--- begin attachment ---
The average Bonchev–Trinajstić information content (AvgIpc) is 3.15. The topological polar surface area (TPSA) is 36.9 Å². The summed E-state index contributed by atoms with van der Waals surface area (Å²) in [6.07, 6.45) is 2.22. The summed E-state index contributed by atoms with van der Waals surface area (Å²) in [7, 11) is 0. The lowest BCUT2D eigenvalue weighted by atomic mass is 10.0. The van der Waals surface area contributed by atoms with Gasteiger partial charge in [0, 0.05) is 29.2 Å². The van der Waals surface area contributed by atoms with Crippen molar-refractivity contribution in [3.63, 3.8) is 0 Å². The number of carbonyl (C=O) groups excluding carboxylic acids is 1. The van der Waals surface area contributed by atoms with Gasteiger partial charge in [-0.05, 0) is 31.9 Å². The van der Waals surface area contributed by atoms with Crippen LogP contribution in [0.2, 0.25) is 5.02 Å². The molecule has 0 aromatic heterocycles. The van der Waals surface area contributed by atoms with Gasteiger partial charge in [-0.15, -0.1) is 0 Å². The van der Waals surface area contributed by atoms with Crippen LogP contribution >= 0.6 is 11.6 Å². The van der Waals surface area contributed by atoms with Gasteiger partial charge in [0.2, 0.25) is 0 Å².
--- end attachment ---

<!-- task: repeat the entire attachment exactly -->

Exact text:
The average Bonchev–Trinajstić information content (AvgIpc) is 3.15. The topological polar surface area (TPSA) is 36.9 Å². The summed E-state index contributed by atoms with van der Waals surface area (Å²) in [6.07, 6.45) is 2.22. The summed E-state index contributed by atoms with van der Waals surface area (Å²) in [7, 11) is 0. The lowest BCUT2D eigenvalue weighted by atomic mass is 10.0. The van der Waals surface area contributed by atoms with Gasteiger partial charge in [0, 0.05) is 29.2 Å². The van der Waals surface area contributed by atoms with Crippen molar-refractivity contribution in [3.63, 3.8) is 0 Å². The number of carbonyl (C=O) groups excluding carboxylic acids is 1. The van der Waals surface area contributed by atoms with Gasteiger partial charge in [-0.05, 0) is 31.9 Å². The van der Waals surface area contributed by atoms with Crippen LogP contribution in [0.2, 0.25) is 5.02 Å². The molecule has 0 aromatic heterocycles. The van der Waals surface area contributed by atoms with Gasteiger partial charge in [-0.15, -0.1) is 0 Å². The van der Waals surface area contributed by atoms with Crippen LogP contribution >= 0.6 is 11.6 Å². The van der Waals surface area contributed by atoms with Gasteiger partial charge in [0.2, 0.25) is 0 Å².